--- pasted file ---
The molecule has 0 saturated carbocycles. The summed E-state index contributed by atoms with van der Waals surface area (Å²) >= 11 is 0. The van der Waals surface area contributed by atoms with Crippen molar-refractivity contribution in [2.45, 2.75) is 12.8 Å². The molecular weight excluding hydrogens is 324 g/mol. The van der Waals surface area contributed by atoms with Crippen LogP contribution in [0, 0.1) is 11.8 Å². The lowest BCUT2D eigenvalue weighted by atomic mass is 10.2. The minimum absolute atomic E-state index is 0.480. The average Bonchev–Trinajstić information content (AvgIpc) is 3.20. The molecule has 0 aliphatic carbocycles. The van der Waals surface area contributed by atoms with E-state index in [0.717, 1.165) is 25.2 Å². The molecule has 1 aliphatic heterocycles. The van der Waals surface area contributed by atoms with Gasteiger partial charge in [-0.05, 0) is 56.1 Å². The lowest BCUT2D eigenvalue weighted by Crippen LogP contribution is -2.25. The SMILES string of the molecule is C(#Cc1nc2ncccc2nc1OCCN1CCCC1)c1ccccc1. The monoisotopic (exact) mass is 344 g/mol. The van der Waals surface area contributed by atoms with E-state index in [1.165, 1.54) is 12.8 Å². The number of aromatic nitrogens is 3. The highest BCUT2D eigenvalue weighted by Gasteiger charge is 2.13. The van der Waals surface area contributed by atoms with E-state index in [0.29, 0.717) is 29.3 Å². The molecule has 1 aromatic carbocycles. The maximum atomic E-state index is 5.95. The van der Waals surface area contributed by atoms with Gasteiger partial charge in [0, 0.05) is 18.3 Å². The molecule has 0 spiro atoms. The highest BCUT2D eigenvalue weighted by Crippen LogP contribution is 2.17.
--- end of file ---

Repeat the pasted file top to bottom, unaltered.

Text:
The molecule has 0 saturated carbocycles. The summed E-state index contributed by atoms with van der Waals surface area (Å²) >= 11 is 0. The van der Waals surface area contributed by atoms with Crippen molar-refractivity contribution in [2.45, 2.75) is 12.8 Å². The molecular weight excluding hydrogens is 324 g/mol. The van der Waals surface area contributed by atoms with Crippen LogP contribution in [0, 0.1) is 11.8 Å². The lowest BCUT2D eigenvalue weighted by atomic mass is 10.2. The minimum absolute atomic E-state index is 0.480. The average Bonchev–Trinajstić information content (AvgIpc) is 3.20. The molecule has 0 aliphatic carbocycles. The van der Waals surface area contributed by atoms with E-state index in [0.717, 1.165) is 25.2 Å². The molecule has 1 aliphatic heterocycles. The van der Waals surface area contributed by atoms with Gasteiger partial charge in [-0.05, 0) is 56.1 Å². The lowest BCUT2D eigenvalue weighted by Crippen LogP contribution is -2.25. The SMILES string of the molecule is C(#Cc1nc2ncccc2nc1OCCN1CCCC1)c1ccccc1. The monoisotopic (exact) mass is 344 g/mol. The van der Waals surface area contributed by atoms with E-state index in [1.165, 1.54) is 12.8 Å². The number of aromatic nitrogens is 3. The highest BCUT2D eigenvalue weighted by Gasteiger charge is 2.13. The van der Waals surface area contributed by atoms with E-state index in [0.29, 0.717) is 29.3 Å². The molecule has 1 aromatic carbocycles. The maximum atomic E-state index is 5.95. The van der Waals surface area contributed by atoms with Gasteiger partial charge in [0, 0.05) is 18.3 Å². The molecule has 0 spiro atoms. The highest BCUT2D eigenvalue weighted by Crippen LogP contribution is 2.17.